The privately held company, which skyrocketed to public prominence in 2010 after a CBS News "60 Minutes" profile, has raised a whopping $1.2 billion in funding since inception—including $130 million last December in a convertible note offering—from the likes of New Enterprise Associates and Kleiner Perkins Caulfield & Byers (Kleiner Perkins partner John Doerr is on Bloom's board; Al Gore remains a Kleiner Perkins partner today). Madrone Capital, associated with the Walton family of Wal-Mart, has also invested in the company. As of 2014, Bloom had installed more than 130 megawatts of its fuel cell units in the U.S.
But one question hangs over Bloom Energy: Why hasn't it gone public yet?
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While the company declined to comment for this article, analysts and investors have their own theories. "People suspect that they're one of the companies in the queue to try to see if there's money in the public markets," said Troy Ault, director of research at the Cleantech Group.
In 2012, Bloom investor and board member Scott Sandell, who was unavailable for an interview, said Bloom would attempt an IPO in late 2013 or early 2014. Those dates have come and gone and have left observers of the cleantech industry wondering. "Anything less than an IPO or a big acquisition would be a disappointment to the firm's investors and shareholders," wrote Greentech Media's Eric Wesoff in December. So is 2015 the year Bloom Energy files for an IPO?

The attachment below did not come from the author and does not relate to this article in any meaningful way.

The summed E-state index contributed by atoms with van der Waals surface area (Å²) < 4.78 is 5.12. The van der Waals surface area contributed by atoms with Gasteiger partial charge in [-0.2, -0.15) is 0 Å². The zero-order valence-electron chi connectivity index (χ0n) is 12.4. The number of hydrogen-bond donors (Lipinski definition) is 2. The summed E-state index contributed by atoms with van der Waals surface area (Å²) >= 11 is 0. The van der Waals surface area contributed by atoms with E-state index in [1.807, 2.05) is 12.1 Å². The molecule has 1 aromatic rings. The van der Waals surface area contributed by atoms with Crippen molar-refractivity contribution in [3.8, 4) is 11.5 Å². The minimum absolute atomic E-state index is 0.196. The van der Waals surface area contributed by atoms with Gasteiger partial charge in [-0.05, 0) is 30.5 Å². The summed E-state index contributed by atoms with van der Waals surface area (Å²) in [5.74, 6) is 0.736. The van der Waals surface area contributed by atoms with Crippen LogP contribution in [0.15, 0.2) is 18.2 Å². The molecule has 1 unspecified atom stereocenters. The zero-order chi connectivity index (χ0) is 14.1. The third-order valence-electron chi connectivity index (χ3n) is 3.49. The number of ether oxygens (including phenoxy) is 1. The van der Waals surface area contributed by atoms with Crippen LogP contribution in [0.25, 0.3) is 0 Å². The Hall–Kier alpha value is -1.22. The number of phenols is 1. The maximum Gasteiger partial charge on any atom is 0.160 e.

Michael Dempsey, a research executive at venture capital research firm CB Insights pointed to the $130 million via convertible note as a sign of an equity valuation that could be aggressive. A convertible note is often a signal that another equity round could only have been executed at a reduced valuation.
Kathleen Smith, principal at IPO tracker Renaissance Capital, said an IPO for Bloom makes some sense in the current market because alternative energy deals have fared reasonably well. But investors are valuation sensitive. The IPO market may not be ready to pay high premiums off the last rounds of private financing, and on the other side, Bloom's private investors may not be willing to accept a valuation markdown triggered by an IPO.
"This company was supposed to be public by now, and investors are going to need a big exit with the funding they've raised," Dempsey said.